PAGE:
Eurasian Tree Sparrow - Niagara-on-the-Lake
The long-staying Eurasian Tree Sparrow fed with the group of House Sparrows a handful of times over the course of half an hour. As usual the group was quite skittish, and combined with the dull morning light it was difficult obtaining sharp photos that weren't too grainy. Even still, I has happy to finally take my first photos of this species, and Dave was thrilled to finally lay eyes on his 300th species for Ontario.

Eurasian Tree Sparrow - Niagara-on-the-Lake

We checked a few other locations along the Niagara River, including Adam Beck and the overlook above Queenston. We birded the Fort Erie waterfront as well, making it as far west as Kraft Road.

Here there was a large group (250+) of Tundra Swans and a few hundred Canada Geese with no other goose species mixed in. Offshore was a large flock of Redhead, Greater Scaup, and two Canvasbacks. Some Dark-eyed Juncos and American Tree Sparrows were calling from some shrubs along the shoreline so I pished to try to attract them closer into view. One of the juncos that responded to the pishing stood out - it was overall somewhat pale with some light brown on its flanks and a sharply contrasting black hood. It was an adult male "Oregon" Dark-eyed Junco and stuck out noticeably from the nearby local "Slate-colored" birds!  This  form of Dark-eyed Junco includes seven subspecies found throughout western North America. Dave and I went back for our cameras and saw the bird a few more times, but were unable to grab photos as the flock was moving quickly and mostly staying out of view.

This was the first Oregon Junco that either Dave or I had seen in Ontario. Perhaps a dozen or more are reported each year in southern Ontario, though some of these are females/immatures that can be very similar to some "Slate-colored" or "Cassiar" Juncos.

We checked a few more locations along the Niagara River before deciding to drive to Oakville for the last hour and a half before dusk. Sedgewick Park was our destination as all six species of warblers were still hanging on, almost a week into December.

We arrived and met up with Tyler Hoar who had quickly seen all six species in the minutes before our arrival. Despite the fading afternoon light we had no trouble finding all the warblers within about 15 minutes.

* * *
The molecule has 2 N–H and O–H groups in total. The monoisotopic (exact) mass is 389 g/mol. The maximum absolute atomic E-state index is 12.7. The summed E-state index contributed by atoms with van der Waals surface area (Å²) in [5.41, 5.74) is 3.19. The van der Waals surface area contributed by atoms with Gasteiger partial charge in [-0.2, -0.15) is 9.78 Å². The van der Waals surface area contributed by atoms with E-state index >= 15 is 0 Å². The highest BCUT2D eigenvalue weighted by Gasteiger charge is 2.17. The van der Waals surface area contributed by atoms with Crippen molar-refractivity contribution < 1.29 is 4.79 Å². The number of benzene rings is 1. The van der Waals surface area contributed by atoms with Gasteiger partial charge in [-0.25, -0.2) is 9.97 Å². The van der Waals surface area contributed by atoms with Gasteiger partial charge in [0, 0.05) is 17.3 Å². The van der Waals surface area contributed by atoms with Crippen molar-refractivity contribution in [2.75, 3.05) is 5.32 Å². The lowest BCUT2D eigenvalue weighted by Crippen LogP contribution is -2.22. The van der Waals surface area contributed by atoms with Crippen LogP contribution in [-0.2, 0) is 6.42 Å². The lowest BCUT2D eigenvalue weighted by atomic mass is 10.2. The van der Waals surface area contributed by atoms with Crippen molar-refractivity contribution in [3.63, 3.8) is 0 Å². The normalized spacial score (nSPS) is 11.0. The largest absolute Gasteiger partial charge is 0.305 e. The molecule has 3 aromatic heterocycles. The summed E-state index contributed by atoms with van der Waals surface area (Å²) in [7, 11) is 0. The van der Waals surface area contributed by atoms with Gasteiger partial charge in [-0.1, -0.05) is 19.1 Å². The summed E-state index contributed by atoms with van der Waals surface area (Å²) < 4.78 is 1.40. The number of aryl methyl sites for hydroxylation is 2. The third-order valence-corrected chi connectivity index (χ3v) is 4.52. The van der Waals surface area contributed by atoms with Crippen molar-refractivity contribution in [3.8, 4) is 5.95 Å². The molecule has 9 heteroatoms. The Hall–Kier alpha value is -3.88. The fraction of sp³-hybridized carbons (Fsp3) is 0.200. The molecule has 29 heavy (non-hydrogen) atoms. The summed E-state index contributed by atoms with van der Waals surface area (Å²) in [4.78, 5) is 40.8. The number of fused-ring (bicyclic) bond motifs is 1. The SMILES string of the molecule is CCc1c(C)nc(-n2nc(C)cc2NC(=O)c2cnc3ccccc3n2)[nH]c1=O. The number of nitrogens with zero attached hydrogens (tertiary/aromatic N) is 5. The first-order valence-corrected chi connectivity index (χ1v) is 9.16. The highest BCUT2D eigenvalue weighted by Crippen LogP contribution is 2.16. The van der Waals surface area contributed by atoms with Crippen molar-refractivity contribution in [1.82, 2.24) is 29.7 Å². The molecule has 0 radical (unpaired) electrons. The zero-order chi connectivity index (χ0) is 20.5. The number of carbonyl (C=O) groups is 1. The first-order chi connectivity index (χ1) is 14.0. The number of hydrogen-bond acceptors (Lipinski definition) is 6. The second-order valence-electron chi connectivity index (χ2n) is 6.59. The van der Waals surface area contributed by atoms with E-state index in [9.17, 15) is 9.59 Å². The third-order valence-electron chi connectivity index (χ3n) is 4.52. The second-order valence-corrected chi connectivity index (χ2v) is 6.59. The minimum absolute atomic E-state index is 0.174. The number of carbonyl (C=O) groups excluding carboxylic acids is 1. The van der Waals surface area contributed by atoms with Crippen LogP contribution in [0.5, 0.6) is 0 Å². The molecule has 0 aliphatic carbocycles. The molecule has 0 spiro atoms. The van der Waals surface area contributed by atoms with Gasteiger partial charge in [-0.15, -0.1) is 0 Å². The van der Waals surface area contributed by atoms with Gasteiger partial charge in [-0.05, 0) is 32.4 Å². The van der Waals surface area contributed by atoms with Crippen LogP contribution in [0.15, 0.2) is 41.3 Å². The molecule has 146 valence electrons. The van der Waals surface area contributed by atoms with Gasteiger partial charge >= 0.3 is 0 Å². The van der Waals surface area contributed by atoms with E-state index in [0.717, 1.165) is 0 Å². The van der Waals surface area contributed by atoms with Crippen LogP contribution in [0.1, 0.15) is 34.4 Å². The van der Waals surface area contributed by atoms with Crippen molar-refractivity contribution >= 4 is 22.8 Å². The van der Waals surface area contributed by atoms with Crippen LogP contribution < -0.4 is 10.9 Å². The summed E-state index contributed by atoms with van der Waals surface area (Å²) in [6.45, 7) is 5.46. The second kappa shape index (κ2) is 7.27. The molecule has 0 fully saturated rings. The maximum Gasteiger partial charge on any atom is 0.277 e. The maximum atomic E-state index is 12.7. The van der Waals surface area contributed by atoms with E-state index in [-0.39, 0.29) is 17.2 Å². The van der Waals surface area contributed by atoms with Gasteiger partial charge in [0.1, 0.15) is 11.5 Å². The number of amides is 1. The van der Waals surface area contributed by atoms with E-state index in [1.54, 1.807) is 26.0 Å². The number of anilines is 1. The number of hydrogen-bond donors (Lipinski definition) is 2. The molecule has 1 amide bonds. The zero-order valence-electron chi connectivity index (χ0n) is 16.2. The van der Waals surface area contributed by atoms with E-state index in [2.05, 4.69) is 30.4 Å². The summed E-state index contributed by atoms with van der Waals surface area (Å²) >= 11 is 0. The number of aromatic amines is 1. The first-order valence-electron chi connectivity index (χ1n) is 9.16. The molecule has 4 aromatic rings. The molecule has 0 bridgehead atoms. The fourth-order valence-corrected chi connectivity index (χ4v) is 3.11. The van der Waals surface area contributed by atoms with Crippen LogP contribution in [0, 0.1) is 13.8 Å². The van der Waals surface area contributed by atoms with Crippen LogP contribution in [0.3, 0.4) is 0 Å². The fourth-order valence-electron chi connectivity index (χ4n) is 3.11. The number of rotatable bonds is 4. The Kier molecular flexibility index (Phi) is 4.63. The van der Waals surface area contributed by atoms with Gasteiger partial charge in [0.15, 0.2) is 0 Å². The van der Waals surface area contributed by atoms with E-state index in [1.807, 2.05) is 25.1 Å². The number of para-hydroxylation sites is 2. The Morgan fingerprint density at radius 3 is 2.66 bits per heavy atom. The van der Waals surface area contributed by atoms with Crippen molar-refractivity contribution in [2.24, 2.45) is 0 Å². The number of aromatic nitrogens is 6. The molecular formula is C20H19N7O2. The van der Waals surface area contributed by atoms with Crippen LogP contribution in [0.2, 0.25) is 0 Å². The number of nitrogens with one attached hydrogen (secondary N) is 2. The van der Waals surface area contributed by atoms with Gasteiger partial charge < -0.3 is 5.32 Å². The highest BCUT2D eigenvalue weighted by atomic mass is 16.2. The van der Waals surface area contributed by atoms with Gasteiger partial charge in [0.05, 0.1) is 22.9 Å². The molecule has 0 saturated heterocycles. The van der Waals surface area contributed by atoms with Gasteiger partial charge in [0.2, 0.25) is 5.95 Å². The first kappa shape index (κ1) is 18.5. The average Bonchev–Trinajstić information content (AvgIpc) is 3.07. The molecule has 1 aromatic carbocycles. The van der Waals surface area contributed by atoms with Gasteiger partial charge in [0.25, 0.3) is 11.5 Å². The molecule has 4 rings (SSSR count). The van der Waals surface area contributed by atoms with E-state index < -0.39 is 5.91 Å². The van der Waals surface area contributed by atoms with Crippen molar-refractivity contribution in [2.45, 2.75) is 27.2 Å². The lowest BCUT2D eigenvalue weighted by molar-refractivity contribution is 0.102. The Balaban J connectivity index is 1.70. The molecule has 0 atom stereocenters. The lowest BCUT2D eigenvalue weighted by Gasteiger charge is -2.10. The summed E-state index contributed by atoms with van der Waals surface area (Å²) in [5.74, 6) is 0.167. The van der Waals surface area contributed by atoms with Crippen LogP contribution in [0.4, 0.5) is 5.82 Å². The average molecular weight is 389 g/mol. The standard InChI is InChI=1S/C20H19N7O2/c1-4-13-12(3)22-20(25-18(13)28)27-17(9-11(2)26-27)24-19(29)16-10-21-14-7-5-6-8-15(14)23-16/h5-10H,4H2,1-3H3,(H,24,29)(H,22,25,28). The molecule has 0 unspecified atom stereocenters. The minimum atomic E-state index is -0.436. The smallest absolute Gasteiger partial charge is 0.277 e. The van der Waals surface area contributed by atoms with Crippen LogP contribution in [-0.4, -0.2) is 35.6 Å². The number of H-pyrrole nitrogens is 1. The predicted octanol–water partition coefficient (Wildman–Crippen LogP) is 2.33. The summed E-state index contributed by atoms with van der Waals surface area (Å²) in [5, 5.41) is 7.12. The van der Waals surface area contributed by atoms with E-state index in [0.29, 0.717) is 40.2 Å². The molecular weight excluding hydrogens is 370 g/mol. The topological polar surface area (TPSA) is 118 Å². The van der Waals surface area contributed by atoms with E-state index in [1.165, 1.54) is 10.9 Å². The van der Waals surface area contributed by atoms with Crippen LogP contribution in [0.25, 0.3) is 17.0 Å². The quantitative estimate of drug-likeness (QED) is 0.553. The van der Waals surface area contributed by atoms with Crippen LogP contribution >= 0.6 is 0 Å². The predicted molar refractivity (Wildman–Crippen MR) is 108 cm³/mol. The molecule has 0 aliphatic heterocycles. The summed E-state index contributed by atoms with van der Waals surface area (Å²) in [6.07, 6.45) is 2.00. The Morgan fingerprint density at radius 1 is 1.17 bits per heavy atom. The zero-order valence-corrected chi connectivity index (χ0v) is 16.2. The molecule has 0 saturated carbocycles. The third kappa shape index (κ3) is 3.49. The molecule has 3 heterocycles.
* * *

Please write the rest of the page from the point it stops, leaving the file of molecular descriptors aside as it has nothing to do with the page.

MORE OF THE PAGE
The Northern Parula was perhaps the "tamest" of all of them. When birds are struggling to survive in places they really shouldn't be, such as a Northern Parula in southern Ontario in December, the need to find food takes precedence over just about anything else. The risk of foraging right next to potential predators was worth it, if it meant finding food. The parula appeared to be quite successful catching little centipedes and spiders in the leaf litter along the chain link fence.

Northern Parula - Oakville

Northern Parula - Oakville

The other warblers also made short forays to the fence line or to the edge of the open sewage treatment plant. The Wilson's Warbler was the skulkiest of them all, preferring to move slowly through the undergrowth. Two Orange-crowned Warblers were present, as was a single Nashville Warbler. Sedgewick has now held the latter two species into early winter in each of the last three winters.

The Tennessee perched in the open for an extended period of time about half an hour before dusk. The low light made things difficult but I cranked my ISO and hoped for the best. Even at ISO 2000, a shutter speed of 1/50 was about the bust I could manage.

Tennessee Warbler - Oakville

Tennessee Warbler - Oakville

While the warblers are holding on for now, the clock is ticking and it is likely only a matter of time until they perish. While they are finding things to eat now, a good cold snap could put their fragile bodies over the edge. The Yellow-rumped Warblers stand the best chance of overwintering, followed by the Orange-crowned Warblers and maybe the Nashville, but the odds are certainly stacked against them. Most Northern Parulas, Wilson's Warblers and Tennessee Warblers are in Central and South America right now, not struggling to survive freezing temperatures each and every night..

We made one more stop before nightfall, going across the street to Coronation Park to look for a reported Brant, a species Dave had not seen yet this year. The bird was right where it was supposed to be, on the grass feeding with some Canada Geese.

We finished the day with close to 70 species including some great winter birds.

Monday, 1 December 2014

Netitishi Day 7

October 2, 2014
Weather: 10 to 14 to 12 degrees C, wind ESE to S, 20-30 km/h, light overcast with occasional scattered showers
Ebird checklist:
48 species